First, on the Economy, while there is a great deal of talk about recession, the reality is that the economy isn’t in recession and isn’t close to being in one. Understanding economic momentum in the short run is all about assessing demand across the economy and, in the first quarter of 2016, demand looks solid. Light-vehicle sales and retail sales for January, along with a bounce-back in very low utility spending should allow real consumer spending to rise by 3.0% or more. Government spending should rise, although more modestly as sequester constraints are relaxed, while homebuilding should continue to rise at a close-to-double-digit pace. On the negative side, both investment spending on energy infrastructure and international trade could detract from growth, but the drag should be relatively minor while numbers on industrial production and purchasing manager indices suggest only a limited reduction in inventory growth. In summary, following a slow fourth-quarter, real GDP appears to be tracking close to 2.0% growth for this quarter and should maintain this pace in the year ahead with little real risk of recession.
On Earnings, with 87% of the capitalized value of the S&P 500 reporting, it is clear that operating EPS, (as defined by Standard and Poor’s), will be down year-over-year for the 5th consecutive quarter. However, it is also important to recognize that these numbers are being depressed both by the impact of a high dollar and energy company write-downs. If neither the dollar nor oil prices move from current levels, then earnings should bounce back to solid growth in 2016, particularly in the second half of the year. If the dollar descends from an overvalued position and oil prices rise from an under-valued one, then earnings could well achieve double-digit growth later this year.
On Energy, there are growing signs that Russia and OPEC will try to find some common ground to reduce output in the face of $30 oil. There are many potential problems in coming to an agreement and there is a limit to how high oil prices can go in the short run given still bulging global inventories. However, in the long run, it is clear that, at $30 a barrel, many long-term oil projects like deep-water drilling or the Canadian oil sands, just don’t make economic sense. In time, this reality will cut global output and boost prices. However, until that day, low levels of oil prices should still be seen as a positive for most companies outside of the energy sector.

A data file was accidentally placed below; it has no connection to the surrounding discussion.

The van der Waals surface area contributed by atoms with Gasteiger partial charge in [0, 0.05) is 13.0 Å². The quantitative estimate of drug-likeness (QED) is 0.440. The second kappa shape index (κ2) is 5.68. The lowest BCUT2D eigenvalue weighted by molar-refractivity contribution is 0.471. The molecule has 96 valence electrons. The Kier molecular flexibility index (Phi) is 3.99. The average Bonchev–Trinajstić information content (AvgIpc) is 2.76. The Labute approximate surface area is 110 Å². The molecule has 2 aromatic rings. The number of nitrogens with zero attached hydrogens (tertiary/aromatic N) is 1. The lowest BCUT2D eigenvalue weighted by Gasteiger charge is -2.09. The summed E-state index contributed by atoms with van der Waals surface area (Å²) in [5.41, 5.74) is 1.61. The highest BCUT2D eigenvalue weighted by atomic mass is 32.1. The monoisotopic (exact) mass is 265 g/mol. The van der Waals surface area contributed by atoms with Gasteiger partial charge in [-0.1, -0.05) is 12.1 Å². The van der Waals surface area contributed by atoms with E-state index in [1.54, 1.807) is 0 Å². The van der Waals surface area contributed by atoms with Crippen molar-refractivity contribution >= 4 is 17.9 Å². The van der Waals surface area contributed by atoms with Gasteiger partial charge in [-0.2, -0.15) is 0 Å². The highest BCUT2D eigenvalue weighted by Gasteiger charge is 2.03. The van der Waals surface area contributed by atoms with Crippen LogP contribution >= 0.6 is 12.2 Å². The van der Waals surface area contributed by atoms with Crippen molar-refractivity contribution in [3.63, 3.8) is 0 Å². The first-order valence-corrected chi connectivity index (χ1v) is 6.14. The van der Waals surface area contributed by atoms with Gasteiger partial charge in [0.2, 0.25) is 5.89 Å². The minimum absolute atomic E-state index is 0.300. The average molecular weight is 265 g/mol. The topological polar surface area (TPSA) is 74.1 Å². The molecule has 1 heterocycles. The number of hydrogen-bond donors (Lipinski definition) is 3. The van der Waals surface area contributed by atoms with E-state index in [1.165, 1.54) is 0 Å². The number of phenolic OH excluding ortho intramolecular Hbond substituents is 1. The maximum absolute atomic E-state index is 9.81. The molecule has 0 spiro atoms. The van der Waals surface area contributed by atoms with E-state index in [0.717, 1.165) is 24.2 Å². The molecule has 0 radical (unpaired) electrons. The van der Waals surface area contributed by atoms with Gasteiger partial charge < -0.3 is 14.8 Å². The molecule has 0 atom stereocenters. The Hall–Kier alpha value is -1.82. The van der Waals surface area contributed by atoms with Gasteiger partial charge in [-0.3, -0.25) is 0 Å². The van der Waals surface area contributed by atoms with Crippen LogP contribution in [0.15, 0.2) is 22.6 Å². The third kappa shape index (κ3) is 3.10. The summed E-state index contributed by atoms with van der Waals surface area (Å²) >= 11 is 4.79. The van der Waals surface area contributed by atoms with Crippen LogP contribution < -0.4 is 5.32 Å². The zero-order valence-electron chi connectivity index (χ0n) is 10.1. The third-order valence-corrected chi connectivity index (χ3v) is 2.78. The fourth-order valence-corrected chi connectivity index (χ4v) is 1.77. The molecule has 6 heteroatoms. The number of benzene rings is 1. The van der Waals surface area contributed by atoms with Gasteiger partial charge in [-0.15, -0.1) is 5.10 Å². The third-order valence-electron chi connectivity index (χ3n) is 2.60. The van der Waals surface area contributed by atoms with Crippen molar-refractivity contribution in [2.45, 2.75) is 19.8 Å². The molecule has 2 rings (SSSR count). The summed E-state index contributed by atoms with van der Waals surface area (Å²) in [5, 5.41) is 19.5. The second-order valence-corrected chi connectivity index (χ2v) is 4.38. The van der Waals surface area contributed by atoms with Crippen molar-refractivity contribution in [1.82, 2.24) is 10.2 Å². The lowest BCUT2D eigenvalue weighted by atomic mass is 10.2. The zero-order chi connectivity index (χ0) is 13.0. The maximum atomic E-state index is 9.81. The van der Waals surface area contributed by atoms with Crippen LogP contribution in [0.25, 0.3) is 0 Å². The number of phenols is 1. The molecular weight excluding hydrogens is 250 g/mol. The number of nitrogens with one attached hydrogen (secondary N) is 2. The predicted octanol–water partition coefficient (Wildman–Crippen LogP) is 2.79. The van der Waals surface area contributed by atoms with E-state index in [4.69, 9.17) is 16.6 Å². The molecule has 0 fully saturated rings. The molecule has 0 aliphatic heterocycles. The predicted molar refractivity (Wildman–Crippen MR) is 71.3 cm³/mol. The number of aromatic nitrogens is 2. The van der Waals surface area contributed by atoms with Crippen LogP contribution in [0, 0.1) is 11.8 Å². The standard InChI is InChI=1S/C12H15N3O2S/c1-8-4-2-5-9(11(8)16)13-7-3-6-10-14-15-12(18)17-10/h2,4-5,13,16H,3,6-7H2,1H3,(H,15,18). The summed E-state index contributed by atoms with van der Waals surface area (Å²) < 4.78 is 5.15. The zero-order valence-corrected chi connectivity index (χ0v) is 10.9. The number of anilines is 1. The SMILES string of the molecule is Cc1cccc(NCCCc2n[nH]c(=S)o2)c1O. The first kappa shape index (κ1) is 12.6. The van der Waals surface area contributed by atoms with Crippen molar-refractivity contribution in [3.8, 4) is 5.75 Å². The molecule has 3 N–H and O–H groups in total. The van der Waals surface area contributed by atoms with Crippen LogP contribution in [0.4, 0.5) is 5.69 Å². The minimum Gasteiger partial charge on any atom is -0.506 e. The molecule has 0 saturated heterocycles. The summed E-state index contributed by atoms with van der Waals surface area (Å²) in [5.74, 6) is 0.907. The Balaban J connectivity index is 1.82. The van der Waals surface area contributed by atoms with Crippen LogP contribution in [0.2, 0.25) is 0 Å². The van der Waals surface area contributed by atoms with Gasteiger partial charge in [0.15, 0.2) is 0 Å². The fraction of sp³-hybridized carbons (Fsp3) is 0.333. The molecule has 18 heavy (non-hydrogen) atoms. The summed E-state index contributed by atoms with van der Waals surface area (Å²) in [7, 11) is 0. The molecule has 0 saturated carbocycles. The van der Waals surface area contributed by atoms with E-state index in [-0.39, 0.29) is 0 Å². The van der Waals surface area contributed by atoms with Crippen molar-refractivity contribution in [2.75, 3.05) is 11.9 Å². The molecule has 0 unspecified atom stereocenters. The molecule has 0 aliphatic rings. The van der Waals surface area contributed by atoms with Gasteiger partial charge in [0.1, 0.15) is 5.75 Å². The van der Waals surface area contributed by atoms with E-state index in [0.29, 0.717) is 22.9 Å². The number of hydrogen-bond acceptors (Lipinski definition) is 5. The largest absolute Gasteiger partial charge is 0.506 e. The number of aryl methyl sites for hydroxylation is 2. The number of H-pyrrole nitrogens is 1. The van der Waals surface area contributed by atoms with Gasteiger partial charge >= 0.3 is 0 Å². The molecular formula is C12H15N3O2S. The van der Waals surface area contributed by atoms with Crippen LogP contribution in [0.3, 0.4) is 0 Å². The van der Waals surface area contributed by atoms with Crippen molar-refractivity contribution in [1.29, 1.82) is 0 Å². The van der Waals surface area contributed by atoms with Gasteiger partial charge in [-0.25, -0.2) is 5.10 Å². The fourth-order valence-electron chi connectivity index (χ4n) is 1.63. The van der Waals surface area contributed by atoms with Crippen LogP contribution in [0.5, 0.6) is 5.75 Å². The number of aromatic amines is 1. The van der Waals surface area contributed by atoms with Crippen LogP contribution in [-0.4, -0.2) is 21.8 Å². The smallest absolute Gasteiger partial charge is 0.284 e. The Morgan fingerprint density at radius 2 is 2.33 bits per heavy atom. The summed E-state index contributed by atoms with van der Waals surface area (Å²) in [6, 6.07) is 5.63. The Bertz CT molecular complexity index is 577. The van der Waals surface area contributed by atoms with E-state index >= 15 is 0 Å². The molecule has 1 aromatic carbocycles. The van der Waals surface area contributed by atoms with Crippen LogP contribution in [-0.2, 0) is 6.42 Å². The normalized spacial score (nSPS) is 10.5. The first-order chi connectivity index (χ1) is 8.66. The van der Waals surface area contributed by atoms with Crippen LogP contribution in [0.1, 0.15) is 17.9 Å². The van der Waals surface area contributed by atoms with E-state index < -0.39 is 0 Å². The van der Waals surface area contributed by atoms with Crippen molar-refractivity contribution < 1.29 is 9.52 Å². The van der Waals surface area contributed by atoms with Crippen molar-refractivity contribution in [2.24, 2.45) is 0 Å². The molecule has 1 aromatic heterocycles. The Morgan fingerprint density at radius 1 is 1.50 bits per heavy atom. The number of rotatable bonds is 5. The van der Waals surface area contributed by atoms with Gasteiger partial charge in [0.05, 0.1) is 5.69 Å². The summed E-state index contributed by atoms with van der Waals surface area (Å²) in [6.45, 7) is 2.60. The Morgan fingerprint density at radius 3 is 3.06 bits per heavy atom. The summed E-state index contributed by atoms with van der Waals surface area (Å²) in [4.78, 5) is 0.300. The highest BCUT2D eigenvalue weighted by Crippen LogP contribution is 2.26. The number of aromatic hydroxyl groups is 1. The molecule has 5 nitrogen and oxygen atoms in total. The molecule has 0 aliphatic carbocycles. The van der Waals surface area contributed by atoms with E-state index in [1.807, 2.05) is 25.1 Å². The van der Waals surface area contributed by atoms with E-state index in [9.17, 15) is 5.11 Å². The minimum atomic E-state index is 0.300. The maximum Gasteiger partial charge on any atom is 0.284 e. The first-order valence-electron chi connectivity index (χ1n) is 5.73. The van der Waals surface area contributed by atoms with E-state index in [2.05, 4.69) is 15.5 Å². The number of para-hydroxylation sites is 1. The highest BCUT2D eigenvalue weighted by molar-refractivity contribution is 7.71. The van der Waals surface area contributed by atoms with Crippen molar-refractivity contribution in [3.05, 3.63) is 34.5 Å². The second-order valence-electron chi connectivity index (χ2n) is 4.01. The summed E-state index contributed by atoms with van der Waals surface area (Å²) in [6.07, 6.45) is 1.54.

Many people seem worried about the implications of more radical candidates on both the left and the right.
On the Elections, early primary results and the passing of Justice Scalia have focused renewed attention on the importance of the people’s choice in November. Many people seem worried about the implications of more radical candidates on both the left and the right. However, it is worth reflecting on the fact that the key voters in a general election, unlike the primaries, are moderates and whichever party nominates the candidate seen to be more moderate, should have an advantage in the general election. In addition, while the Republicans could take the White House with a 5% swing and the Democrats could take the Senate with a similar swing in their direction, it would take a huge 15% swing from the 2014 results to cause a change of control in the House of Representatives. In other words, if the Republicans nominate an extremist, the Democrats are likely to hold on to the Presidency. But if a Democrat is elected President, she or he is practically certain to have to work with a Republican House. While the polls seem to favor radicals now, November is less likely to produce radical change.
Finally, on the Federal Reserve, recent statements from Janet Yellen and other Fed officials have made it clear that, while the Fed would like to boost short-term interest rates further, they are likely to take it very slowly in light of the ugly start of the year for financial markets. A rate hike in March seems unlikely but a June rate increase should still be seen as odds on. However, it must be emphasized that the Fed is a little bit like a snail on a coffee break – when they get back to tightening, it will still be at an extraordinarily slow pace relative to previous tightening cycles.
In summary, the economy looks solid, earnings are set for a bounce-back, energy prices will eventually recover, the elections should look less scary in November and the interest rate environment, while not particularly stimulative to the economy, continues to make stocks and other risk assets look attractive relative to bonds and cash. For long-term investors, while stocks have clearly underperformed so far this year, they are, unlike the scholars of Delta Tau Chi, full of promise.